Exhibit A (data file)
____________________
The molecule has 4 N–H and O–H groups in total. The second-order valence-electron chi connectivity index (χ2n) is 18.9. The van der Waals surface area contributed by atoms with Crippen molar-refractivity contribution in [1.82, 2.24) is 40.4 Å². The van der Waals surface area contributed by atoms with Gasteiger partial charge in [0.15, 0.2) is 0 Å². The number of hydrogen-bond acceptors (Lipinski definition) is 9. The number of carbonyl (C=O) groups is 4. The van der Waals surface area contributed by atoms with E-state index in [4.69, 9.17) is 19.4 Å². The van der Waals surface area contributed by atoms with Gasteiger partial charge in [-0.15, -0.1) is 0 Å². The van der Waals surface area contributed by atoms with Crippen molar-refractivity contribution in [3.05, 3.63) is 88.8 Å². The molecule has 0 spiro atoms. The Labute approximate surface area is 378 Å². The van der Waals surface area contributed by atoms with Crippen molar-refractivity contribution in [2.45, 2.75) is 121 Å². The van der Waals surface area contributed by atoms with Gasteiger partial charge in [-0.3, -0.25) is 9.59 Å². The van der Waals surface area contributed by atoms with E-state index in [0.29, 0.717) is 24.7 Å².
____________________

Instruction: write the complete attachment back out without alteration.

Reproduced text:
The molecule has 4 N–H and O–H groups in total. The second-order valence-electron chi connectivity index (χ2n) is 18.9. The van der Waals surface area contributed by atoms with Crippen molar-refractivity contribution in [1.82, 2.24) is 40.4 Å². The van der Waals surface area contributed by atoms with Gasteiger partial charge in [0.15, 0.2) is 0 Å². The number of hydrogen-bond acceptors (Lipinski definition) is 9. The number of carbonyl (C=O) groups is 4. The van der Waals surface area contributed by atoms with E-state index in [4.69, 9.17) is 19.4 Å². The van der Waals surface area contributed by atoms with Gasteiger partial charge in [-0.15, -0.1) is 0 Å². The van der Waals surface area contributed by atoms with Crippen molar-refractivity contribution in [3.05, 3.63) is 88.8 Å². The molecule has 0 spiro atoms. The Labute approximate surface area is 378 Å². The van der Waals surface area contributed by atoms with Crippen molar-refractivity contribution in [2.45, 2.75) is 121 Å². The van der Waals surface area contributed by atoms with Gasteiger partial charge in [-0.3, -0.25) is 9.59 Å². The van der Waals surface area contributed by atoms with E-state index in [0.29, 0.717) is 24.7 Å².